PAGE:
The serious episodes of atmospheric pollution that Latin America and the Caribbean has experienced reveal the lack of information, regulation and environmental management that is hindering the proper development of our societies, and particularly of people and groups in situations of vulnerability.
On the occasion of World Environment Day 2019, which will be celebrated this June 5 around the central theme of air pollution, the Economic Commission for Latin America and the Caribbean (ECLAC) warns that the lack of information on emissions and the non-existence of plans for managing potentially critical pollution episodes that actively consider the most vulnerable populations, threaten people’s right to live in a healthy environment as well as their right to sustainable development.
“Air pollution in the region will be exacerbated by climate change, which will constitute an additional economic burden for countries’ health systems,” the United Nations regional organization adds. “Addressing local atmospheric pollution has additional benefits for the fight against climate change.”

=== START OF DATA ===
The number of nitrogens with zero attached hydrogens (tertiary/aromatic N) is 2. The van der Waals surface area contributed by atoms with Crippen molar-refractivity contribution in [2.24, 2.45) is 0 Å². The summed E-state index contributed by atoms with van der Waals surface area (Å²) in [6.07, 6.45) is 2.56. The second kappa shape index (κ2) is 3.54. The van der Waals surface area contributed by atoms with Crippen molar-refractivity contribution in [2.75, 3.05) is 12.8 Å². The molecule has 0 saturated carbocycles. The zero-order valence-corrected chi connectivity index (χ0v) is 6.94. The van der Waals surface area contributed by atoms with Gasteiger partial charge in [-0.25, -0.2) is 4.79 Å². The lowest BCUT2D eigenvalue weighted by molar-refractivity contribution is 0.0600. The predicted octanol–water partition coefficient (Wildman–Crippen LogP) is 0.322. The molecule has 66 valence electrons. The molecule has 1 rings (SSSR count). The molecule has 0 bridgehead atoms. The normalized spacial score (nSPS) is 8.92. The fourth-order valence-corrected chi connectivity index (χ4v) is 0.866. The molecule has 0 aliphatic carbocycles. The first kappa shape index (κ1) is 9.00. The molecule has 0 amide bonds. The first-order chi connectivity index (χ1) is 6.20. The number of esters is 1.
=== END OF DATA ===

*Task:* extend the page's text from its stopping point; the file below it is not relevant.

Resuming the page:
For all these reasons, ECLAC is calling on States in the region to improve information on emissions and to address air pollution with comprehensive, participatory and evidence-based policies. It is also urging for coordinated action at local, national, regional and international levels to tackle this issue.
In this sense, the Regional Agreement on Access to Information, Public Participation and Justice in Environmental Matters in Latin America and the Caribbean, known as the Escazú Agreement – which ECLAC serves as the Technical Secretariat for – is a critical instrument for addressing the problem of air pollution since it provides a framework for informed participation in decision-making processes.
The Escazú Agreement was opened to the signature of the 33 countries of Latin America and the Caribbean on September 27, 2018 at United Nations Headquarters in New York. To date, it has been signed by 16 countries and already ratified by one. To enter into force, it requires 11 States Parties.
The Escazú Agreement is the only treaty arising out of the United Nations Conference on Sustainable Development (Rio+20), and it is the first regional environmental treaty of the countries of Latin America and the Caribbean and the first to contain specific binding provisions regarding human rights defenders in environmental matters.